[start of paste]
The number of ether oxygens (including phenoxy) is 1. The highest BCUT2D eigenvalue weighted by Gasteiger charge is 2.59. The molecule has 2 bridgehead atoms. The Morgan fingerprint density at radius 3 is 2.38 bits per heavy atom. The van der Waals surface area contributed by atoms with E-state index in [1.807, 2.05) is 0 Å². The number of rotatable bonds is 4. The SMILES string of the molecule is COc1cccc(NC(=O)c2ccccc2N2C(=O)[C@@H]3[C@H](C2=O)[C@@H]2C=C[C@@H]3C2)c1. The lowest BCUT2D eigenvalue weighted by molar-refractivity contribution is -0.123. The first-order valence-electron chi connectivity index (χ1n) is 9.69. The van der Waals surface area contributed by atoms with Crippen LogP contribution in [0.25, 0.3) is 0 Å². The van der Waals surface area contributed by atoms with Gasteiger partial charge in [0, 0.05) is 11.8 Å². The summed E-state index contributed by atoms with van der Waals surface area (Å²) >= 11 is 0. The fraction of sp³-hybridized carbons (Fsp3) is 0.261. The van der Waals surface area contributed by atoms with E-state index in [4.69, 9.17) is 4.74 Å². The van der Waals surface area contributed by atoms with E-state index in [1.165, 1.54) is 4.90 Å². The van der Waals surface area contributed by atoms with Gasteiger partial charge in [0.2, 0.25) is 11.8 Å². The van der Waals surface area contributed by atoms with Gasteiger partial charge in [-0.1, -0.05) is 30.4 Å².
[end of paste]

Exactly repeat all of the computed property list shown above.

The number of ether oxygens (including phenoxy) is 1. The highest BCUT2D eigenvalue weighted by Gasteiger charge is 2.59. The molecule has 2 bridgehead atoms. The Morgan fingerprint density at radius 3 is 2.38 bits per heavy atom. The van der Waals surface area contributed by atoms with E-state index in [1.807, 2.05) is 0 Å². The number of rotatable bonds is 4. The SMILES string of the molecule is COc1cccc(NC(=O)c2ccccc2N2C(=O)[C@@H]3[C@H](C2=O)[C@@H]2C=C[C@@H]3C2)c1. The lowest BCUT2D eigenvalue weighted by molar-refractivity contribution is -0.123. The first-order valence-electron chi connectivity index (χ1n) is 9.69. The van der Waals surface area contributed by atoms with Crippen LogP contribution in [0.25, 0.3) is 0 Å². The van der Waals surface area contributed by atoms with Gasteiger partial charge in [0, 0.05) is 11.8 Å². The summed E-state index contributed by atoms with van der Waals surface area (Å²) >= 11 is 0. The fraction of sp³-hybridized carbons (Fsp3) is 0.261. The van der Waals surface area contributed by atoms with E-state index in [4.69, 9.17) is 4.74 Å². The van der Waals surface area contributed by atoms with E-state index in [1.165, 1.54) is 4.90 Å². The van der Waals surface area contributed by atoms with Gasteiger partial charge in [0.2, 0.25) is 11.8 Å². The van der Waals surface area contributed by atoms with Gasteiger partial charge in [-0.1, -0.05) is 30.4 Å².